What can we expect from 14 nanometers?

    What Intel has been talking about for so long has finally happened - the next-generation Broadwell processors, made using 14 nm technology, are entering the market. In the near future we will see the first real devices based on Broadwell, but for now we have the opportunity, based on reliable first-hand information, to comprehensively study the question: what will bring us the notorious 14 nanometers?

    As most people probably know without the CAP, Broadwell is a tick-step in the Intel process, which by definition does not imply revolutionary changes in functionality. Nevertheless, naturally, there were some improvements and innovations, and this time there are probably more of them than in previous Tics.

    The first commercial product made by the new process technology will be the Core M processor, designed for mobile and portable devices. It was this market segment that was waiting impatiently for 14 nm, because a decrease in the process technology is, first of all, a reduction in size and TDP. They didn’t deceive them: the new Core M allows passive cooling, and the thickness of the device cases can be no more than 9 mm.

    Compared to 22 nm, in 14-nm technology the distance between the dielectric ribs is reduced, the height of the barriers is increased and their number is reduced. The original .

    Some more technical details. Core M uses second-generation Tri-gate three-dimensional transistors. Due to technological improvements in them and a general reduction in size, the crystal area compared to Haswell decreased by more than 30%, while the number of transistors increased from 1 to 1.3 billion. The increase in performance was achieved due to the expansion of the associative translation buffer (TLB), more accurate branch predictions, as well as optimization of multiplication and division by floating point. But the greatest successes, as already mentioned, have been achieved on the fronts of the struggle for not consumed watts: Broadwell managed to double the energy-saving indicators traditional when changing the process technology. Consumption has also halved compared to Haswell in absolute terms.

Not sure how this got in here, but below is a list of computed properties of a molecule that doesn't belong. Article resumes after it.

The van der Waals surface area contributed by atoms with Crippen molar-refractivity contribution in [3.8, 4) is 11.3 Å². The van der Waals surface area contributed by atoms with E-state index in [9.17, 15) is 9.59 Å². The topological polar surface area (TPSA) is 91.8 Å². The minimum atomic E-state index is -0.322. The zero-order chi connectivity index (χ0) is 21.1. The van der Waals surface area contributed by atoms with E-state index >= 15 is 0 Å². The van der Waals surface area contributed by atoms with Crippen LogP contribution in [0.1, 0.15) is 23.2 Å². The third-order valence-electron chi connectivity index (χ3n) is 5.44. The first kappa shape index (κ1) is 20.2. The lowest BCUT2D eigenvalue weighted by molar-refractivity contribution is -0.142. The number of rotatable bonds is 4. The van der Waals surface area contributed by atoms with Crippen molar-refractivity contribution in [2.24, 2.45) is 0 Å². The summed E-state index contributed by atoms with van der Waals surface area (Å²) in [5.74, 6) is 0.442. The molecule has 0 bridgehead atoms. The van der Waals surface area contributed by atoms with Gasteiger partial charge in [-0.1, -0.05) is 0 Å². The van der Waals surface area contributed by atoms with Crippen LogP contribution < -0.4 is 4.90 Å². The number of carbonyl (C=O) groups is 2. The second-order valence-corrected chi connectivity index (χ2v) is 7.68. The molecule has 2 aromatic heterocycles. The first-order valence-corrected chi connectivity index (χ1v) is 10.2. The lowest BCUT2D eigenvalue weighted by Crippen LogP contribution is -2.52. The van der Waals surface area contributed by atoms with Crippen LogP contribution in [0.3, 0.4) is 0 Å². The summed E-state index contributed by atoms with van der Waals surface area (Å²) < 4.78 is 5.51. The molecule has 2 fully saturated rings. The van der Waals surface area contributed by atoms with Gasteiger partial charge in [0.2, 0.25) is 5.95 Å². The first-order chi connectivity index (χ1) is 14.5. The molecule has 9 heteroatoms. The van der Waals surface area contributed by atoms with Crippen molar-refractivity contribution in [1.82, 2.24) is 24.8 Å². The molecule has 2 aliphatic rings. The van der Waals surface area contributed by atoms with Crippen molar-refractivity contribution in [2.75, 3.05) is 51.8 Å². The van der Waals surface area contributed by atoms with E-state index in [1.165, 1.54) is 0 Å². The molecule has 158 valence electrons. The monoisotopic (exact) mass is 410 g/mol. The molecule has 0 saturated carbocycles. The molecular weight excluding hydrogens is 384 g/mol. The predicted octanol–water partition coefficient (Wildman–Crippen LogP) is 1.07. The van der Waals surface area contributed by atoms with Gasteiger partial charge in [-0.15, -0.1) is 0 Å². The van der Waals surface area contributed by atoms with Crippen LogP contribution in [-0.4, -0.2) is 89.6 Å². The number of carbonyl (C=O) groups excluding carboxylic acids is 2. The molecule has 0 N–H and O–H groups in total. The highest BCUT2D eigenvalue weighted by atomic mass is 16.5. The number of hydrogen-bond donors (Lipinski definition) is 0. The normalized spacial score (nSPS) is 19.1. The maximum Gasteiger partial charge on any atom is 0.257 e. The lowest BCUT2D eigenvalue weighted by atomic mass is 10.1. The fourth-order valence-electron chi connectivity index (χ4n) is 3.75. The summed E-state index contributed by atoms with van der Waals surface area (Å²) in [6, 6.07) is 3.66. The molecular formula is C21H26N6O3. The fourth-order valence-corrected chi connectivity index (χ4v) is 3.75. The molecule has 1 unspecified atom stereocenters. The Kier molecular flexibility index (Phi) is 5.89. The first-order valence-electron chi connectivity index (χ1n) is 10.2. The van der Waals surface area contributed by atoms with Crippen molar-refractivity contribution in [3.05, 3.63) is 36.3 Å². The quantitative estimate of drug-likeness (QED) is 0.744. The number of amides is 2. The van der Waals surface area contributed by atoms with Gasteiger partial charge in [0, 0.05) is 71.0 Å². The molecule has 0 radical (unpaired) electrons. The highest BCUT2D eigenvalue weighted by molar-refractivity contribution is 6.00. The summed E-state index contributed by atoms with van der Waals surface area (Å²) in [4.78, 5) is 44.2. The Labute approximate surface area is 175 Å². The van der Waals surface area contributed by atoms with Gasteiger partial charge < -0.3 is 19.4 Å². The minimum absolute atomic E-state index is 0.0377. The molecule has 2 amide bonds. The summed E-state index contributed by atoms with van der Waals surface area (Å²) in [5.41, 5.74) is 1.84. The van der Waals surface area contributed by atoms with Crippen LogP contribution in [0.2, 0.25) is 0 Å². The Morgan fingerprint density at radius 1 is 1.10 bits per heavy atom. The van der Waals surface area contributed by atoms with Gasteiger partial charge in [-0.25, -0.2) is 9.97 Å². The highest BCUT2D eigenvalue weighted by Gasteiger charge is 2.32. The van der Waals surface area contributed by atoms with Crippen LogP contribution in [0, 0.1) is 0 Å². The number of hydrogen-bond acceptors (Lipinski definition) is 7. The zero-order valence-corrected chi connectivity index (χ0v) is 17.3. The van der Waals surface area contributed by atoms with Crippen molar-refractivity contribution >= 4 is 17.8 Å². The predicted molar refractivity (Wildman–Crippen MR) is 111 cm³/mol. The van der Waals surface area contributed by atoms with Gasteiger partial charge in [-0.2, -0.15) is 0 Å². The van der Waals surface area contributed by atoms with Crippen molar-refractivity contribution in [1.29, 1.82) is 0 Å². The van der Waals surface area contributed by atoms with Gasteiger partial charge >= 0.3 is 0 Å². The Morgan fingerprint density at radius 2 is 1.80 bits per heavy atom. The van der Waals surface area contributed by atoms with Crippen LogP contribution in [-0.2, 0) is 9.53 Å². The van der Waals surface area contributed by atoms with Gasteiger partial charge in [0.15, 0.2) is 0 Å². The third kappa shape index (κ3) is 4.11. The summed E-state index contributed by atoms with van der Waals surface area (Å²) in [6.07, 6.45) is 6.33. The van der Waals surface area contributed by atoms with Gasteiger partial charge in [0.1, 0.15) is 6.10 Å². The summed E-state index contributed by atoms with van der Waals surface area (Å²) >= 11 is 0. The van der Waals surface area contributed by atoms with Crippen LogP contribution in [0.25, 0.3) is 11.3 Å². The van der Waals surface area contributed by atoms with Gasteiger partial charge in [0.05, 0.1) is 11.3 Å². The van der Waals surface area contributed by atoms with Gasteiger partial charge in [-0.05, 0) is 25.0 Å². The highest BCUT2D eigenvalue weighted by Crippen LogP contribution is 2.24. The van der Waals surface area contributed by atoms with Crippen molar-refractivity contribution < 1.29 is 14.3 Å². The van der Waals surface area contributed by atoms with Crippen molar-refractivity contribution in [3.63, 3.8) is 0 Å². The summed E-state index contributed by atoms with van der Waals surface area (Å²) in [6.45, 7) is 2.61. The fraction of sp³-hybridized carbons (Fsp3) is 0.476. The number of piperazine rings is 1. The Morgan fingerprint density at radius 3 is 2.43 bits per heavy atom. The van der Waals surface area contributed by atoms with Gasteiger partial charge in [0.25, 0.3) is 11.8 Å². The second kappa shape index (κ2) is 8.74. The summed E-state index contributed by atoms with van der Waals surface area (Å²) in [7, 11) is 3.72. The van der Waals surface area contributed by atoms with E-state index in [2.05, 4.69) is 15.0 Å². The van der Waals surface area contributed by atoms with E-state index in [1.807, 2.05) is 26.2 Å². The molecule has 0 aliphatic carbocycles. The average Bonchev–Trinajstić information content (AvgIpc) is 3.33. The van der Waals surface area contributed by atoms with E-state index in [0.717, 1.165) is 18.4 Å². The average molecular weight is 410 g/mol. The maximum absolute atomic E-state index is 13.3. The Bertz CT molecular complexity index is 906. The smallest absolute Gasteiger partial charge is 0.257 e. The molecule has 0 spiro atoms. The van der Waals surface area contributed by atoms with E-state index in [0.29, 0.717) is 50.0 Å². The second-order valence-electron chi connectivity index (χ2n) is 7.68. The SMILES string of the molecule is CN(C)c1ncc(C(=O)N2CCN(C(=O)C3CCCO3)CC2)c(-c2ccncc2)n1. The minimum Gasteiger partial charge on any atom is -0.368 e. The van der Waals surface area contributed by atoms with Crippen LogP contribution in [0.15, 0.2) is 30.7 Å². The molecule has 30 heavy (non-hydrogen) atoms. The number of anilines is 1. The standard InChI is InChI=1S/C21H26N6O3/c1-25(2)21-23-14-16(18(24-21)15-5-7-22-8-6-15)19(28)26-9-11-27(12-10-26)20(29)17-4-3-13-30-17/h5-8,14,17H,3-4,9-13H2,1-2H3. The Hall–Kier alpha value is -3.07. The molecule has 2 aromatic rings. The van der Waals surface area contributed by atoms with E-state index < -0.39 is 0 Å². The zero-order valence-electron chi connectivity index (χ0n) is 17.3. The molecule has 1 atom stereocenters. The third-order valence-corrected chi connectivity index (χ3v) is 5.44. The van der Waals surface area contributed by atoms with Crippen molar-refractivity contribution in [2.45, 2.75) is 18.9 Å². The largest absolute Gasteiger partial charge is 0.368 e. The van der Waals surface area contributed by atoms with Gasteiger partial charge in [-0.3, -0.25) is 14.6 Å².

Power management schemes for the processor, graphics core and chipset are becoming more intelligent. Starting with Broadwell, they use heuristic algorithms.

    Energy efficiency is backed by advanced power management technologies. This is, first of all, the new second-generation integrated voltage regulator (FIVR), which quickly and more intelligently transfers the cores from the standby state to the operating mode. In addition, the downtime voltage was reduced, as well as improved control over the energy consumption of the entire chip as a whole, including memory and peripheral controllers.

    We briefly mention the new functionality - maybe for someone they will be important:
    • Improved cryptography support. New instructions ADCX / ADOX and RDSEED (non-deterministic random numbers), hardware support for CRC and RSA.
    • Intel trace system. Support for low-cost processor-level tracing that program debugging software will use.
    • Intel Transactional Synchronization Extensions (Intel TSX) - New advanced instructions to facilitate multi-threaded applications.
    • Improved virtualization. The VT-x technology, familiar to everyone, is faster and faster with each new generation.

    Significant changes have occurred in the graphics core of the processor. The brand-new Intel HD Graphics 5300 core supports DirectX 11.2, OpenGL API 4.3, OpenCL API 2.0, and 4K resolution screens. Tessellation mechanisms have been improved, the number of actuators in the core has been increased. According to the company, the performance increase in the graphics subsystem is about 40% in games and up to 80% in video encoding. To the existing support for decoding formats AVC, VC-1, MPEG2, MVC added video codec VP8, as well as decoding JPEG & MJPEG.

    The processor core is Crystal M. More than half the area is occupied by the graphics core. The original .

    Physically, Core M is made in the form of two chips: the processor itself (which also has a graphics core and a memory controller) and the Platform Controller Hub (PCH) chipset, which in the old fashion is still sometimes called the south bridge. The chipset, in addition to solving traditional tasks of organizing various input-output operations, now includes a Wi-Fi controller and audio codec. Thus, Intel Core in its mobile form is increasingly approaching the SoC design, and there is no doubt that it will soon come at all. In the meantime, this is still a dual-chip system.

    The first models with an Intel Core M processor will appear on the shelves at the end of this - the beginning of next year. Well, we will wait for the next advent of 14 nanometers in the face of processors for PCs - for sure there will be a lot of interesting things.

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